Ganesh Chaturthi is celebrated as the birth anniversary of Lord Ganesh, The God of Wisdom, Prosperity and Good fortune. It is believed that Lord Ganesh was born during Shukla Paksha of Bhadrapada month. Currently, the Ganesh Chaturthi day falls in the months of August or September in the modern-day calendar. is observed throughout India, especially in the states such as Maharashtra, Goa, Telangana, Gujarat and Chhattisgarh, and is usually celebrated privately at home in states such as Karnataka, Tamil Nadu, Andhra Pradesh and Madhya Pradesh.
The festival is celebrated both Publicly & At home. For the Public celebrations, the preparations for the festivities begin beforehand. Mandapa or Pandals are set up for the public are usually hosted by Business or Community Organizations. The Murtis are brought to pandals on the day or a day before the Festival. The Ganesh Pandals are known for having Ravishing Decorations and Lighting. The size or the Murtis Range from 0.75 (1.9 cm) Inches to 70 feet (21 m). In Homes, The Murti is worshipped in the morning and evening with offerings of flowers, durva, karanji and modaks. The worship ends with the singing of an aarti in honour of Ganesh, other Gods and Saints. The celebrations end after 1 1⁄2, 3, 5, 7 or 11 days. At that time the Murti is ceremoniously brought to a body of water for immersion.
Public celebrations of the festival are popular and are organised by local youth groups, neighbourhood associations or groups of tradespeople. The Ganesh idols and accompanying statues are installed in temporary shelters, known as mandaps or pandals. The festival features cultural activities such as singing, theatre and orchestral performances and community activities such as free medical check-ups, blood-donation sites and donations to the poor. The Festival also holds an Economic Significance. Many artists, industries and businesses earn a significant amount of their living during the festival. The Primary Dish prepared for the festival is Modak, a dumpling made from rice or wheat flour stuffed with grated coconut, jaggery, dried fruits and other condiments and steamed or fried.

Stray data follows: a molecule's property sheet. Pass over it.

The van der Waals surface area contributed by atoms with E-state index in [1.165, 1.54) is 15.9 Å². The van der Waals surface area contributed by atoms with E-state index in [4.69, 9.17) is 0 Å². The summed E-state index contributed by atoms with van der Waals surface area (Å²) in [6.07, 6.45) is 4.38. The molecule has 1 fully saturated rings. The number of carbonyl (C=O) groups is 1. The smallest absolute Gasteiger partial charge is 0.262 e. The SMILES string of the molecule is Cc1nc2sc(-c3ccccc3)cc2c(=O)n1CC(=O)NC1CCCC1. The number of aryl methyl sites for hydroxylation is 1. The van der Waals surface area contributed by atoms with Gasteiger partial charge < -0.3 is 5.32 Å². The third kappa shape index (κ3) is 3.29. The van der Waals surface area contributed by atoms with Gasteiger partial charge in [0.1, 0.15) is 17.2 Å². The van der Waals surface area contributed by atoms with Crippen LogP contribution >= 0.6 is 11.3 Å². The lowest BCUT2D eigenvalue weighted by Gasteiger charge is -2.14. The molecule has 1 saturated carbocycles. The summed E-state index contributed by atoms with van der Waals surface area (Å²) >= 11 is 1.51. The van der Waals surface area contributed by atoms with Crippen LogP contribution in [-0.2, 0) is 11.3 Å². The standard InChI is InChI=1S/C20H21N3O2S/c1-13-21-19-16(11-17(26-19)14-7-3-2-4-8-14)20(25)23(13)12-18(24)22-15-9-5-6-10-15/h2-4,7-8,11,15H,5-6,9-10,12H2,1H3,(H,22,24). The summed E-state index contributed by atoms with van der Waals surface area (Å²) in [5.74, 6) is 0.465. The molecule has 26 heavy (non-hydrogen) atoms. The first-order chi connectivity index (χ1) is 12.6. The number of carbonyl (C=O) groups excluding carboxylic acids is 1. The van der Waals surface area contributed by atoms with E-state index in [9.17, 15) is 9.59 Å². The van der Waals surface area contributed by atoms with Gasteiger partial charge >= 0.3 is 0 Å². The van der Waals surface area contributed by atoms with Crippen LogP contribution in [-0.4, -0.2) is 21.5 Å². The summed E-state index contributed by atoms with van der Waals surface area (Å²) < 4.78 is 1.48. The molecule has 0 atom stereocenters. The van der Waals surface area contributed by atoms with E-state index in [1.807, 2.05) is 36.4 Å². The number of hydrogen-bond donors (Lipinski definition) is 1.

The festival as amazing and vibrant it is, it causes various environmental hazards as the idol is usually made up from Plaster of Paris. It incorporates chemicals that pollute the sea water. So due to Such Environmental Concerns a number of families now avoid bodies of water and let the clay statue disintegrate in a barrel of water at home. After a few days, the clay water is spread in the garden. In Tamil Nadu, the idols are usually made of Papier-Mache, coconut & other organic products.